There was once a time where Volvo was considered to be the car manufacturer that made some of the safest automobiles on the road.

That recognition, however, has since shifted to Elon Musk's Tesla line of electric vehicles that include the Model S and the Model X.

Tesla's cars are so safe that they've even broken the National Highway Traffic Safety Administration's crash testing gear. More specifically, Tesla's 5-star safety rating on its Model S currently holds the record for a vehicle with the lowest likelihood of causing injury to occupants.

Volvo, nonetheless, is looking to take its title back by going so far as to predict that all of its fleet will be completely "deathproof" by 2020. That's much easier said than done, of course.

But besides building their cars to be as structurally safe as possible, the Chinese-owned Swedish carmaker also plans to equip its vehicles with a number of advanced technologies to achieve its ambitious goal in just four years.

"With the development of full autonomy we are going to push the limits of automotive safety because if you make a fully autonomous vehicle you have to think through everything that potentially can happen with a car," says Erik Coelingh, a Volvo safety engineer, in a recent CNN report.

The technology that will help Volvo back up its claims includes adaptive cruise control, auto lane keeping assistance, collision avoidance, pedestrian avoidance and many others that even include large animal detection. Volvo dubs its safety technology "IntelliSafe."

Sensors do all of the grunt work in Volvo's IntelliSafe system. Those sensors allow a Volvo to "see" everything around it. Its 360 Surround View feature allows the driver to get a sort of bird's-eye view of their Volvo and their surroundings. The feature is also especially helpful when parking in tight spaces.

Out on the open road or on a highway, Adaptive Cruise Control, for example, automatically keeps the Volvo at a safe distance from the other car in front of it. If the Volvo happens to be speeding and there isn't enough time to give a warning, the car will brake on its own to avoid a collision.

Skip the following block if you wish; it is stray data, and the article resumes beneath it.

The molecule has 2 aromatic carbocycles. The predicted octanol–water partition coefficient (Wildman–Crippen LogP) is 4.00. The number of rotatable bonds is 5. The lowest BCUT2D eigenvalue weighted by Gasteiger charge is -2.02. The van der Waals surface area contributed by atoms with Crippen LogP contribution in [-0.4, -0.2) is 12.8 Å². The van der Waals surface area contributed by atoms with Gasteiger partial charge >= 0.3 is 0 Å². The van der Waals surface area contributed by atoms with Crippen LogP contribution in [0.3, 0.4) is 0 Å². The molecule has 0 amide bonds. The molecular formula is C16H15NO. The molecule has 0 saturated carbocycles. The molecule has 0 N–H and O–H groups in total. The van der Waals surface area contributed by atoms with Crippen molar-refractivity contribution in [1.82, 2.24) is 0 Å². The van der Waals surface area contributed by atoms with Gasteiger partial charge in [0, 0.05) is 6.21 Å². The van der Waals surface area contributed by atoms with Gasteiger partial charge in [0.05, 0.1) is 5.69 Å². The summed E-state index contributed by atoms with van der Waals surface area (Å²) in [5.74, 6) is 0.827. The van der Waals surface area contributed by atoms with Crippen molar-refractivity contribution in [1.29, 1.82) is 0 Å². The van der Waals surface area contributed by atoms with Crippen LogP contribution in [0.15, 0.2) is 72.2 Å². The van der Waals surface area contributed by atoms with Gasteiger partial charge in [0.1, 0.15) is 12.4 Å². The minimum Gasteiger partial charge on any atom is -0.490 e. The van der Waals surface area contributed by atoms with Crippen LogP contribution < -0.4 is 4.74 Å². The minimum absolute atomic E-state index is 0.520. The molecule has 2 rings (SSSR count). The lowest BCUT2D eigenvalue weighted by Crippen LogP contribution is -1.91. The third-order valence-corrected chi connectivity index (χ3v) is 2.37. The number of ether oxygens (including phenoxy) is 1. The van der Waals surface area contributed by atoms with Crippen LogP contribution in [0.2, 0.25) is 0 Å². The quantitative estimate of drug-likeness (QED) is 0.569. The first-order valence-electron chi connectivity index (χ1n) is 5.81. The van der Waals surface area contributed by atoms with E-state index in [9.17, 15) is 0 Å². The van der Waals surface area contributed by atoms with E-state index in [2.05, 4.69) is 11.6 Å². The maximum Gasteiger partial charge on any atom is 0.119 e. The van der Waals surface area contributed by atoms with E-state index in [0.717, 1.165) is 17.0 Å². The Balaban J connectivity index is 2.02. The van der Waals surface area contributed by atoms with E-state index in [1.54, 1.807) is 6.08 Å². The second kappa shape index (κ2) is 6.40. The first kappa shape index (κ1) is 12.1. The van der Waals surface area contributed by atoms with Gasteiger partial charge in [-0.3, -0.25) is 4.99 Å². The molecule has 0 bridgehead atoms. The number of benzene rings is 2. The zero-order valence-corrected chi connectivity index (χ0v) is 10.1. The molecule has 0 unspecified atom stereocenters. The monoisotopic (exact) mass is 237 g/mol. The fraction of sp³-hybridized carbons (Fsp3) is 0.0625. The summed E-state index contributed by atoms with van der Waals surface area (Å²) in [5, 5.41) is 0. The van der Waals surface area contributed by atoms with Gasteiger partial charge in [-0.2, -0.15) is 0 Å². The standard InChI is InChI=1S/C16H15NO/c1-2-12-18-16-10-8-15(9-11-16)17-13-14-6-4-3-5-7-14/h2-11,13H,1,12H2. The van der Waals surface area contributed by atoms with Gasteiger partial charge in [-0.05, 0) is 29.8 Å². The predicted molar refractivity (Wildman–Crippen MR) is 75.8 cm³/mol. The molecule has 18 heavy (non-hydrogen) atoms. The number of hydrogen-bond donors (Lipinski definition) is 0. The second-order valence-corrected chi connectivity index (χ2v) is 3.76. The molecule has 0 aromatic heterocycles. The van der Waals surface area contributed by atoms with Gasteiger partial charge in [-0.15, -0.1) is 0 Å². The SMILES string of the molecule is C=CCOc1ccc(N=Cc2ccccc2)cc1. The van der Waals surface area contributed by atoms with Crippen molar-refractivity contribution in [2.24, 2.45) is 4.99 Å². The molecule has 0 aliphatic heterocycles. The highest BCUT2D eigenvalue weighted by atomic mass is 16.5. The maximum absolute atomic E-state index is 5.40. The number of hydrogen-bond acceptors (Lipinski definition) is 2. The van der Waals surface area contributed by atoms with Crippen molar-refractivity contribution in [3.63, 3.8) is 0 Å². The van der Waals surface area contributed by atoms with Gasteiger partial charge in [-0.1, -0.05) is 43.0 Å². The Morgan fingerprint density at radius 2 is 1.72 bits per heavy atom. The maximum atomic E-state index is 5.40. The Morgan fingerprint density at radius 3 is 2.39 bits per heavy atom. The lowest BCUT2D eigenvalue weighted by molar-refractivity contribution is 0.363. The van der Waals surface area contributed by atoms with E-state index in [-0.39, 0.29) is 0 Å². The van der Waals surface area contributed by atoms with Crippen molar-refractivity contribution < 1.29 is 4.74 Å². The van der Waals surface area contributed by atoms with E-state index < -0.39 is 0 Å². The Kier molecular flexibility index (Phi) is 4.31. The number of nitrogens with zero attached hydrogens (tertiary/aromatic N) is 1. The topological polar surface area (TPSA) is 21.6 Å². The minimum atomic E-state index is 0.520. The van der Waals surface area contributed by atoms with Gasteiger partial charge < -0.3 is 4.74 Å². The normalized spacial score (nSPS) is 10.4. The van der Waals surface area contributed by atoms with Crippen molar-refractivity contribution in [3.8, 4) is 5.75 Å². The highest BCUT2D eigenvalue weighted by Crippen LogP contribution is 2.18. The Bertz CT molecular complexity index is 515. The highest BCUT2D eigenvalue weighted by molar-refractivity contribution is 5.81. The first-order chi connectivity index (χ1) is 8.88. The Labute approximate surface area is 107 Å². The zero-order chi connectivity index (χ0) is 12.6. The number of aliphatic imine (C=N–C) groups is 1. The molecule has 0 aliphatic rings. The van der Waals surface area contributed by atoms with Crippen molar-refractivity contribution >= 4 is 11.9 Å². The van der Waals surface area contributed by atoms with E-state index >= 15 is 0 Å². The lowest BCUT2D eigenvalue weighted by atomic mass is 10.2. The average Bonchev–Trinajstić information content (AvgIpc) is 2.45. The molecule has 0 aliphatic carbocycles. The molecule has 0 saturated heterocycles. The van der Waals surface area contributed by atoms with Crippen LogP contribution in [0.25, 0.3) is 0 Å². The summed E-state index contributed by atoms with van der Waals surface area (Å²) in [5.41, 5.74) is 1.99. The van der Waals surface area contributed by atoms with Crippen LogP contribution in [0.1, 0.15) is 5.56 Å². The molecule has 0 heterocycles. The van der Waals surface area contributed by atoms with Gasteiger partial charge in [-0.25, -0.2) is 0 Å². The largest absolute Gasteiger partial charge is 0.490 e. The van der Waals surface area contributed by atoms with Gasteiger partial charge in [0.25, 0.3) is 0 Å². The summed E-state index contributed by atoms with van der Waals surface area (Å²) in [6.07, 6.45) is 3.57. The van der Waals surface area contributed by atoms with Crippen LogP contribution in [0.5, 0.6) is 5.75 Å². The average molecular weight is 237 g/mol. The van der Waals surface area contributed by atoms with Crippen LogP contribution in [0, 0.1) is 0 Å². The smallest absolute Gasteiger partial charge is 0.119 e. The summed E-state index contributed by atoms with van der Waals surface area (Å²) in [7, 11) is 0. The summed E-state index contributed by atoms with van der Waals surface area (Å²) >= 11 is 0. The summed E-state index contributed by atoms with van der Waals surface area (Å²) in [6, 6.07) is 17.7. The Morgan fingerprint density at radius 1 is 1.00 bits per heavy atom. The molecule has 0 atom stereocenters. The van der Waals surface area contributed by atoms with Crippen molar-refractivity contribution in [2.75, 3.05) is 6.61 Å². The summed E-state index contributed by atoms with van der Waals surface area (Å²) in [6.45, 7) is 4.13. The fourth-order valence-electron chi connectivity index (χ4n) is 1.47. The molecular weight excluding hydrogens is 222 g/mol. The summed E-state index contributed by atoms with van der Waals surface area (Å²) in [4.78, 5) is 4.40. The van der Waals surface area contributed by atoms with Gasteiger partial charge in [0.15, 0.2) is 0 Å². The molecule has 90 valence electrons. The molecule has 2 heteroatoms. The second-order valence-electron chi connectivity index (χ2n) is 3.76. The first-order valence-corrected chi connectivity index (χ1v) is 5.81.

When a Volvo isn't speeding, and cruises at speeds below 30 mph or so, Volvo's Pilot Assist Technology coupled with the Lane Keeping Aid feature uses lane markers to keep the car within the correct lane with light, automatic nudges of the steering wheel, all without driver input.

Sometimes, the driver isn't the best source of input. We've all gotten drowsy or distracted at the wheel and Volvo's Driver Alert Control keeps drivers in check. The system observes if the driver is getting drowsy or inattentive and pops open an alert notifying the driver to take a break. It even offers suggestions on the safest spot to do so with what Volvo calls a Rest Stop Guidance function.

Finally, city streets are the likeliest places to get into some sort of accident. Especially in big cities, it's just madness out there but Volvo's City Safety technology is able to make sense of it all.

The Volvo can make out pedestrians and animals, and whether or not they're standing still or moving into the Volvo's path. If the vehicle detects a collision might occur, it will automatically brake for the driver to avoid an impact. Actually, Volvo seems to like braking for the driver so much that it will also do so for bicyclists and other cars that are on a collision course with a Volvo.

Now all of this tech is already available from Volvo and other carmakers. The challenge is to combine all of these technologies together in a single vehicle to make it virtually crashproof.

Photo: Dave Conner | Flickr

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